SPLIT/SECOND: A Grammar Lesson

Filed under: PSN Update — CJ @ 12:16 am May 18, 2010

Everyone find their seats and take out a pencil and notebook. Today you get both a snide review of a free demo from the PSN Store, as well as a complimentary grammar lesson. What culmination of astrological happenings placed you in this fortuitous position? Black Rock Studios presents us with SPLIT/SECOND. For those keeping track, this makes the second consecutive PSN demo on PBB with an unnecessarily loud title (note the lack of any lower-case letters). Let’s begin.

SPLIT/SECOND is really nothing more than a racing game that allows you, the driver, to blow up portions of the track with hopes of somehow ruining your opponents’ chances of victory. Unfortunately, you don’t operate any machine gun turrets or harness any sort of rocket-propelled grenades. You gain a sort of “energy” by drafting behind other drivers or drifting around tight corners. This energy gauge is displayed on-screen just beneath your car, close to other important information such as lap information and race position. Once you fill your energy gauge, you can trigger disasters ranging from building implosions, roadside car bombs, even commanding helicopters to drop crates of explosives right on the track! This mayhem might crush your opponent outright or alternatively alter the track in such a way that the future laps will follow a different path. If you enjoyed Burnout, then you should probably take a look at SPLIT/SECOND. Though I only tried a couple of rounds, I did find myself enjoying the time spent playing this demo. However, I was constantly burdened by two things: First, this is a really silly concept for a game. Secondly, should there be a slash between the words split and second?

Before I engage Teacher Mode, I should acknowledge the fact that one of the reasons I love the English language is for its flexibility. I accept the notion that many rules that apply to Standard English are blatantly ignored and accepted as truth outside the realm of formal writing. The basic function of any language, spoken or written, is to communicate ideas. But what ideas are really being conveyed by using the slash this way? Journey on, intrepid grammarians.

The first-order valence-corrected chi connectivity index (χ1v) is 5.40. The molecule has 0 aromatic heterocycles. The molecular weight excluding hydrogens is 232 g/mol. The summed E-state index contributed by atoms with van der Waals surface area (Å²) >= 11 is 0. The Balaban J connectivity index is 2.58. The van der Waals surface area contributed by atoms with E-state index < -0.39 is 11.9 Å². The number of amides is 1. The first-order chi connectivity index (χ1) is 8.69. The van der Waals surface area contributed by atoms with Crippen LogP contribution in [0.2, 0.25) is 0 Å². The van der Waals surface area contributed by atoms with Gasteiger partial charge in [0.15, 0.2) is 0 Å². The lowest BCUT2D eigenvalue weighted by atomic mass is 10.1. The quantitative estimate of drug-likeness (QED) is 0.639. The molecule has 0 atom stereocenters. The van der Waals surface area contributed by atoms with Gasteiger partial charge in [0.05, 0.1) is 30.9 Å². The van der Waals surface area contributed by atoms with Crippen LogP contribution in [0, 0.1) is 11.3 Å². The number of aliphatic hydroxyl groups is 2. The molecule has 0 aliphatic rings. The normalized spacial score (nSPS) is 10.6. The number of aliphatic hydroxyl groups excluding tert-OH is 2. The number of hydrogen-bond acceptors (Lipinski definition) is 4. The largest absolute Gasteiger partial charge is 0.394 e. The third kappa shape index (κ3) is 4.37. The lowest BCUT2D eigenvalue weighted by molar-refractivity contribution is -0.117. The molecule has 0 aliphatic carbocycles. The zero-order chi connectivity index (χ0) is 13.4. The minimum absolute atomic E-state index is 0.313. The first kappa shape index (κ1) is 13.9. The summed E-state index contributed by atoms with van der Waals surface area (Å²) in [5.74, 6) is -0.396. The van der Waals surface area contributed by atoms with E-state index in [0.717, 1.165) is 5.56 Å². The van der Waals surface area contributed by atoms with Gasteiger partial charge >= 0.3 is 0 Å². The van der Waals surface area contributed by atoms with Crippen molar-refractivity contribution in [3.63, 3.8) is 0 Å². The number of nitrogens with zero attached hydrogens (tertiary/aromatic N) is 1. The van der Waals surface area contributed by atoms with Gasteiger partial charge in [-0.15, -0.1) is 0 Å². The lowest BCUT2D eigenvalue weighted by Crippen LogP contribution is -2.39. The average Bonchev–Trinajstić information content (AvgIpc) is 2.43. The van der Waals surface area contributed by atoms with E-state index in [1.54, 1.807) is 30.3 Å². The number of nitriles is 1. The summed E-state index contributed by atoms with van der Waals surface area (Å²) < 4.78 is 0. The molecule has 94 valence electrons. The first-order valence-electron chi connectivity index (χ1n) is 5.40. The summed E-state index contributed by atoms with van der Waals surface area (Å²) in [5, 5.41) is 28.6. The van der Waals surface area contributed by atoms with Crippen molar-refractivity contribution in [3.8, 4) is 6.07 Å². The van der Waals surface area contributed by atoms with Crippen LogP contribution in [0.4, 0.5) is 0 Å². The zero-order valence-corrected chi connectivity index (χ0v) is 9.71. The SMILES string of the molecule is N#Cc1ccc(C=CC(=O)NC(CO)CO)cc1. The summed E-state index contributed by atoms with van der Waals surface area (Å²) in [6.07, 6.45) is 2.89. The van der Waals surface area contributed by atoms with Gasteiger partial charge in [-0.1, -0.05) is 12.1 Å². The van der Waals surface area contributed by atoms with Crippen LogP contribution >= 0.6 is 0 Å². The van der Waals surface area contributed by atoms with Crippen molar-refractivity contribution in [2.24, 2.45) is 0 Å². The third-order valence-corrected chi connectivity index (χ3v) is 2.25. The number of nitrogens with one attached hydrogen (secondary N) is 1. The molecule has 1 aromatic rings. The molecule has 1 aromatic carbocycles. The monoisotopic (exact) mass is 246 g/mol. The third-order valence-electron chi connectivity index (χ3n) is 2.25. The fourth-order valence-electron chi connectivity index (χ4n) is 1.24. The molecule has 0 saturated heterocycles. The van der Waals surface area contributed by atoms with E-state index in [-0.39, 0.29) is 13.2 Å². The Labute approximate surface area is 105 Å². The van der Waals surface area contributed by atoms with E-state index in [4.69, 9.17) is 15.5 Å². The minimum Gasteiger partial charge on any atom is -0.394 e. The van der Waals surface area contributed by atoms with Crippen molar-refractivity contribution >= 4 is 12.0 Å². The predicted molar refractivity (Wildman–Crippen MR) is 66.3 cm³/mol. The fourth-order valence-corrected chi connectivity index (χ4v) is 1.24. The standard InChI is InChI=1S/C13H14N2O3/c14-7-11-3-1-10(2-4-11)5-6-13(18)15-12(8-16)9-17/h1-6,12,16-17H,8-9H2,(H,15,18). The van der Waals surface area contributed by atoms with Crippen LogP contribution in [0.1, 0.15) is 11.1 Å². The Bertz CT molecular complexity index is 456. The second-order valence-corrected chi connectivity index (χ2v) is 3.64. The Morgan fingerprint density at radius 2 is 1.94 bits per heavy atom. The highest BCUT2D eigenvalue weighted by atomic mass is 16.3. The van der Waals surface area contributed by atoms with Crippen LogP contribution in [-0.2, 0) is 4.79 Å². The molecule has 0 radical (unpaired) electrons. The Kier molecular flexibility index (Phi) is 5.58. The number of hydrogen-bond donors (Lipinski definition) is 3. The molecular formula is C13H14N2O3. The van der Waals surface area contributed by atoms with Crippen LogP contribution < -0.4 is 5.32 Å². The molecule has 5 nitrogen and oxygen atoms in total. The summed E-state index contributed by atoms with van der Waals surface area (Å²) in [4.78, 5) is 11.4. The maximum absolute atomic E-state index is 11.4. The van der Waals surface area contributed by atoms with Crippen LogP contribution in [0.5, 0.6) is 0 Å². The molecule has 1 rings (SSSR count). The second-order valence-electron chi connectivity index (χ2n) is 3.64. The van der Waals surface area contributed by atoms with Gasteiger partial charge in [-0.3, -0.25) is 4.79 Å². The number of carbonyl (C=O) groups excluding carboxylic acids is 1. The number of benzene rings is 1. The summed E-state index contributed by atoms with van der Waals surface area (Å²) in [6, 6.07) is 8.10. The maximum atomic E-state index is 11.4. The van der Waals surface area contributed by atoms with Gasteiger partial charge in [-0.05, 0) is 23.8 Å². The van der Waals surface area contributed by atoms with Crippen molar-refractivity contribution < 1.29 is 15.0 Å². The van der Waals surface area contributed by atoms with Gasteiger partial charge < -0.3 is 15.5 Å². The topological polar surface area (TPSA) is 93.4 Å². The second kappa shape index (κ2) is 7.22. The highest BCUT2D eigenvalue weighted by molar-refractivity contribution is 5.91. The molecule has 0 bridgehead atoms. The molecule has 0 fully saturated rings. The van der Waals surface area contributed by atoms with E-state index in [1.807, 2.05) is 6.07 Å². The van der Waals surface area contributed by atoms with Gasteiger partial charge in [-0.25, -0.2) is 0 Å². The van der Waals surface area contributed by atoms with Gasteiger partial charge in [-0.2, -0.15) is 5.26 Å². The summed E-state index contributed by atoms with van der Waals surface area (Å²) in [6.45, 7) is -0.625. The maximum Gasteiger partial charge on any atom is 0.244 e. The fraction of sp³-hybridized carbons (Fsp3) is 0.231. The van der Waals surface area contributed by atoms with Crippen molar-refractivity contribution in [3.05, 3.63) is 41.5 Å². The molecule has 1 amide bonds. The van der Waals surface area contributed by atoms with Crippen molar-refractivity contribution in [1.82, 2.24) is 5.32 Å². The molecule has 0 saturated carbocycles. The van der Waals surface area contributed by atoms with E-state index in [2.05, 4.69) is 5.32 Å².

One common way that we see the slash used is via different abbreviations (w/ for with, w/o for without, b/c instead of because, etc.) Another everyday slash sighting comes courtesy of different “initialisms”, or acronyms (R/C for radio control, A/C for air conditioning, or AC/DC for best rock group featuring grown men dressed as small schoolboys etc.) None of these implementations of the slash seem to make sense when combining SPLIT/SECOND. Since we can infer that the game’s title is meant to convey some sense of immediate action or precise timing, we might want to consider another function of the slash.

A second ability in the slash’s repertoire is the ability to embody the idea “or”, often seen used as “and/or”. For example, “You may use pencil and/or pen to complete this form.” We know that, as readers, we have a choice to make: use a pencil, use a pen, or use some combination of the two. This gets us slightly closer to what I think the developers had in mind when naming SPLIT/SECOND.

The slash can often unknowingly take the role of another punctuation mark: the hyphen. My favorite use of the hyphen is to join compound modifiers (rocket-propelled grenade for example). Black Rock Studios employed a similar idea when dubbing their creation SPLIT/SECOND. By replacing the hyphen with a slash and joining the words split and second into the capitalized behemoth SPLIT/SECOND, they combined two separate words into a single idea, thus creating the image of the game’s fervor. What might normally have read as a compound modifier “split second” (implied “split second reaction time” or “split second decisions”, both terrible names for a video game) now has this unexpected punctuation: SPLIT/SECOND.

I shudder to think that there were probably multiple meetings and focus groups devoted to assess the potential pros and cons of this decision. “Do we leave split and second as two distinct words? Will the gaming community get the message? What if we hyphenate them? Do they know what a hyphen is? What about a slash? It’s simple and edgy. Whatever we do, just make sure it all gets capitalized.”

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